A string of tragedies in Germany and France has raised identity questions in Europe. An axe attack on a German train, a massacre in Munich, a suicide bombing in a pretty German market town and the murder of an elderly priest at mass in a village in Normandy – all coming after a series of mass-casualty atrocities in Nice, Paris, and Brussels.
The Continent is on edge. Yet the reaction of governments is dramatically different. French President Francois Hollande declares that his country is “at war”. But Europe’s defining response will come in Germany, the country which last year officially offered open house to more than a million migrants. And the mood there is conflicted. Which way will it go?
In Berlin, Angela Merkel knows that great strains have been put on the social and physical fabric of her nation by the sheer scale of immigration. Yet she remains convinced that honest discipline and administrative efficiency will enable Germany to cope with the surge. “We can do this,” she says again and again. She believes that the controversial “open door” refugee policy was the right – the morally right – thing to do. And she certainly knows that Germany’s own ageing demographics mean that its powerful economic machine needs the skills the migrants can bring (or acquire through its excellent apprenticeship systems).
There is a dangerous disconnect. What seems rational to Germany’s leaders – the “open door” policy – threatens the identity of many of the country’s voters. Too many migrants suffer an identity crisis born of a toxic mixture of uprootedness and rejection. And too many of their new neighbours see their identity threatened by the alien cultures of others who compete for their jobs. Too often each acts to confirm the other in their mutual fears and resentments. And for those whose living is hard, the resentment boils over into violence, because they have nothing to lose.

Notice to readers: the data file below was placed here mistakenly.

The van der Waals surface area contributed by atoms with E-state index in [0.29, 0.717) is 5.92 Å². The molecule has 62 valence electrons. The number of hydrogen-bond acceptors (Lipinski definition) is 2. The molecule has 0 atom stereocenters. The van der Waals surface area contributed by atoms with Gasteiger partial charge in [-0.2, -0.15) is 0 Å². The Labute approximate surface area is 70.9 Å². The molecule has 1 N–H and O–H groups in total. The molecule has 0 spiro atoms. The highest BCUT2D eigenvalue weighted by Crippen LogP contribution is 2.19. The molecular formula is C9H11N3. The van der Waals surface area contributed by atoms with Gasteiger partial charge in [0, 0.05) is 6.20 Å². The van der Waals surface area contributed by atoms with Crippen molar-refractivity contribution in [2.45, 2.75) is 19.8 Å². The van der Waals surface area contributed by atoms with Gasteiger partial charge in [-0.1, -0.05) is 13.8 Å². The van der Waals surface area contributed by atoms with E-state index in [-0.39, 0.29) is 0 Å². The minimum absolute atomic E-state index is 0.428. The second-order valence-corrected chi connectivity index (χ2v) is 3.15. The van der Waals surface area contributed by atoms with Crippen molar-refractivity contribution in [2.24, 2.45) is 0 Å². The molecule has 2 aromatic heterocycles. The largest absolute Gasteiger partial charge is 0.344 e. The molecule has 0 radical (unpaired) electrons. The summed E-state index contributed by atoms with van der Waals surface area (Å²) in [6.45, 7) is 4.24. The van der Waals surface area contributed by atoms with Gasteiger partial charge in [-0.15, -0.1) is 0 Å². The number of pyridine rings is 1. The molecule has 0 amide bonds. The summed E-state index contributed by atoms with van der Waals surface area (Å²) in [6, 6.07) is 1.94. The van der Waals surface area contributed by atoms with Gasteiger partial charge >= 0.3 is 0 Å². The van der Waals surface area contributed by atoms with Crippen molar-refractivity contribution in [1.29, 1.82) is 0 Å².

Germany is not unique in this. France knows it well. Terror attacks there have also been a more direct assault on a country which sees itself above all as a secular democracy, where the right of free speech is as sacred as the right to peaceful religious observance. This is why the French establishment – not just the far Right – has reached for the vocabulary of war.
And we in Britain know the problem too. The Brexit referendum was in the end about identity. A secularised establishment reared on the principles of the European enlightenment – whether in Germany, Britain or France – finds it hard to recognise that for many voters, identity runs deeper than rational self-interest.
Full article: The politics of national identity, long taboo, are on the rise in Germany again (The Telegraph)